These materialistic tendencies are further supported by a shift in our ideas about wisdom. In the past, the paradigm of wisdom was the philosopher, the theologian, the scholar, the deep thinker: someone filled with learning who withdrew from the hurly burly world in order to find time and space for rumination. Today, we value "smarts" more than wisdom. The icon of intelligence today is not Rodin's Thinker, forehead on fist, but the faces of Zuckerberg, Bezos and Brin–individuals who think fast, are tech savvy, and can see (and seize) commercial opportunities in the real world. Intelligence that can't be monetized is not respected. "If you're so smart, how come you're not rich?" people ask. And by a natural, if fallacious, thought association, the rich (including Trump) are assumed to be smart.
As noted earlier, most philosophers have criticized extravagance. One who was less critical of it than most, though, was Aristotle. In his Ethics he praises what he calls "magnificence," exemplified by the super rich individual who uses his wealth to finance something beautiful that benefits the whole community: a temple, say, or a festival.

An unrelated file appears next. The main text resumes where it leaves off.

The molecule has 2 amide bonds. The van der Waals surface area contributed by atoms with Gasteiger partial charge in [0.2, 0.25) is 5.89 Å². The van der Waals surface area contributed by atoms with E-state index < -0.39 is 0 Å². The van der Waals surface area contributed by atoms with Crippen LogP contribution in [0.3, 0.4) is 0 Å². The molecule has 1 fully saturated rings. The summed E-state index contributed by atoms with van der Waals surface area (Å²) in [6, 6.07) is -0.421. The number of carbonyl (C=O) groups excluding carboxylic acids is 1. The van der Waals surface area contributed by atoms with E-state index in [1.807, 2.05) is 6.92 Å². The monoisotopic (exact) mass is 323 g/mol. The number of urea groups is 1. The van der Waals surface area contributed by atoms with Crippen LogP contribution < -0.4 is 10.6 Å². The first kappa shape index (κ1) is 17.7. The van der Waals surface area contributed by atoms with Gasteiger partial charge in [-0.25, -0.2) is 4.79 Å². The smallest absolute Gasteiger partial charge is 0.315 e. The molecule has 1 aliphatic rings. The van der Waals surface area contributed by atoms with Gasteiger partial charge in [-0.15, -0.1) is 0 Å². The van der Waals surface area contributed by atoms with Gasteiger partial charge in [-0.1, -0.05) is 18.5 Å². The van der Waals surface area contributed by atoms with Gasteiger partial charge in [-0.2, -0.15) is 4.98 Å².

So would Aristotle vote for Trump? Unlikely. And not just because Trump's extravagant expenditures tend to be on himself rather than on communal goods. Aristotle also insists that magnificence, like other virtues, has to be tempered by wisdom, by which he means not "smarts" but sound practical judgment. Courage without wisdom is recklessness. Friendliness taken to an extreme become obsequiousness. And the attempt to be magnificent, in the absence of wisdom, turns into vulgarity–a tasteless, egotistical display of affluence.
Aristotle didn't deny that such vulgarity may impress the masses. But then that was one reason why he was unenthusiastic about democracy.
Posted by Emrys Westacott at 12:20 AM | Permalink